Five lessons for Labour on migrants’ rights

Don Flynn on why it is time for Labour to make the progressive case

There is a mood abroad on the issue of immigration which too many people in the upper echelons of the Labour Party are in danger of missing.

It is one that is ever more ready to recognise that claims made for the arrival of migrants as a major cause of the degradation of life in Britain over the last twenty years have been exaggerated to an obscene degree.  Yes, the opinion polls capture a gasp of surprise at statistics which show net migration running at around 250,000 incomers a years and for a lot of people this quickly resolves itself into the simple statement ‘too many’.

But digging a little deeper into the same groups of respondents the polls also show a deepening reluctance to attribute any of the problems which people see in their local areas to the presence of newcomers.  On the contrary, there is growing recognition, admittedly often begrudging, that the migrants living down our street are amongst the most hard-working sections of the community, doing essential jobs, paying taxes, and generally keeping their noses clean. Labour ought to be working harder to strengthen this mood, not because it is ‘politically correct’ to be nicer to newcomers, but out of recognition that mental attitudes are changing as people face up to the actual realities of life in the modern world.

What we are seeing is the emergence of a visceral adjustment from the ground up to facts of life which are telling us all that immigration is the ‘new normal’ and we have to get over whatever hang-ups we have had in the past with it. It is a mood that is stronger with young people, and more so with those who have had experience of higher education.  With those who have been raised in cities with strong traditions of immigration and diversity it is more than a trend – it has all the hallmarks of being a positive movement with the potential to burst into the sort of ‘Rock Against Racism’ which forged so much of the reversal of attitudes on race and discrimination which had prevailed in earlier years.

What should Labour do to work with these emerging trends and moods?

Firstly, it should make consistent use of the clear evidence that immigration has not caused damage to the material interests of ordinary wage-earning citizens in Britain.  Studies conducted by many independent bodies, including the Migration Advisory Committee, the panel of experts which advised the government, have shown that the main factors producing wage stagnation and high levels of under-employment amongst young people cannot be attributed to migration.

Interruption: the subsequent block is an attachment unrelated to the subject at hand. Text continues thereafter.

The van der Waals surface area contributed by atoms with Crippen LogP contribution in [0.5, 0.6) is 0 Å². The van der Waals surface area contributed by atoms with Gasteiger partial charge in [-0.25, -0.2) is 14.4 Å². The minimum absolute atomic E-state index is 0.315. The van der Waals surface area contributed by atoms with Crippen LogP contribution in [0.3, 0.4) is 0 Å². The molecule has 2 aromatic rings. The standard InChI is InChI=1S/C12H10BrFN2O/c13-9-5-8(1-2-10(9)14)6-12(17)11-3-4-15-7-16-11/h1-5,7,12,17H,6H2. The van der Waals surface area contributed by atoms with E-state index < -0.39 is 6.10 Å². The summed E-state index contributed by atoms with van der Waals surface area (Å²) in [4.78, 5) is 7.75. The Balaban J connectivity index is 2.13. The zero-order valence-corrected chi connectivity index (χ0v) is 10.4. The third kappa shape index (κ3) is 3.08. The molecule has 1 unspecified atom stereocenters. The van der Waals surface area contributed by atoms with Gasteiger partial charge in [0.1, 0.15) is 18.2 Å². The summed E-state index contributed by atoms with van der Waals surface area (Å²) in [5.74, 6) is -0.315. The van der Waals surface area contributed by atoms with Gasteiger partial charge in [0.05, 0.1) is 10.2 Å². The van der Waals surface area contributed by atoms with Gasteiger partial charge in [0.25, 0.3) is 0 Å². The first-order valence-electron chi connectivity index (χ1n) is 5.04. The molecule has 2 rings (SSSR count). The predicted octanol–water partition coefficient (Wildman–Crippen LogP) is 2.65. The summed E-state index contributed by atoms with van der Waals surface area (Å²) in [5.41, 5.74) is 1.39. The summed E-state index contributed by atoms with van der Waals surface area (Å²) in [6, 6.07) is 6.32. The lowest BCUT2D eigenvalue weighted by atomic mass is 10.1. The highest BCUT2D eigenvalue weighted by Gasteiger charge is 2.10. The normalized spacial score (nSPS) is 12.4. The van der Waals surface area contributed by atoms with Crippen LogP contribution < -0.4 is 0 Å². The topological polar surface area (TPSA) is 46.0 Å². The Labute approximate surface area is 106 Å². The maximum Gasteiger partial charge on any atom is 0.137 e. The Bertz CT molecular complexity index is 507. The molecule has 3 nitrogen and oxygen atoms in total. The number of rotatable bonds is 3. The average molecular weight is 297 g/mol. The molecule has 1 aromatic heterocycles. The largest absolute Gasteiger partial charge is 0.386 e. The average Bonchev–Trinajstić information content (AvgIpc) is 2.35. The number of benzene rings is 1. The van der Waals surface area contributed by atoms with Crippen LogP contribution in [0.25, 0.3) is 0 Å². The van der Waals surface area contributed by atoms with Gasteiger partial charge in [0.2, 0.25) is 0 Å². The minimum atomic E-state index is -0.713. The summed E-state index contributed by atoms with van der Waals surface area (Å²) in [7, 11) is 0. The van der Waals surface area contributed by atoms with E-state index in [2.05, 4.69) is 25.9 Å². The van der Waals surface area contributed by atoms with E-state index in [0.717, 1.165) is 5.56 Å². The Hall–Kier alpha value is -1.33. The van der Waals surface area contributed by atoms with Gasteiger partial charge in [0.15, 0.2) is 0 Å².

Secondly, we need to hear more about the positive contribution that migration has been making to sustaining economic growth during a period when this is increasingly hard to come by.  It is not the answer to all the problems of a flat-lining economy, but everything we know shows that migrants are net contributors to the production of wealth in Britain today.

A ‘hostile environment’

Thirdly, Labour should make it clear that the UK has gone much too far in the direction of creating a ‘hostile environment’ for migrants, intending that by a succession of measures intended to limit access to benefits and services it will ‘send a message’ to migrants that they are not welcome and should consider going home.  Much of what is now being done, in making employers, private landlords, financial institutions, higher education institutions and, potentially, NHS GP services responsible for checking immigration status, is radically undermining a basic sense of security and welcome amongst people from migrant communities. The provisions of the Coalition government’s Immigration Act 2014 should be looked into by an incoming Labour administration with a view to wholesale repeal.

Fourthly, we need to hear that the right to free movement within the EU will remain in place and continue to underpin the rights of working people across the continent to locate themselves in regions where they are most likely to prosper.

Finally, Labour should be advancing a set of positive polices that will address not just the vulnerability of migrants, but of all working people, to the types of exploitation and abuse which are becoming more common across sectors of the economy.  Foremost amongst these needs are for a living wage level properly enforced by an adequately resourced official inspectorate, and an employment tribunal system empowered to hear legitimate grievances without imposing exorbitant costs on employees.

Guided by these principles the Labour party would be able to argue the progressive case for immigration in a way that relates to popular moods over the social justice deficit the in the UK and across the world.  It would relate to the aspirations of young people with positive, anti-xenophobic outlooks as well as the four million voters who are themselves of migrant backgrounds and who have long been waiting to see the emergence of a political party that will have the courage and the vision capable of winning the day at this and future general elections.

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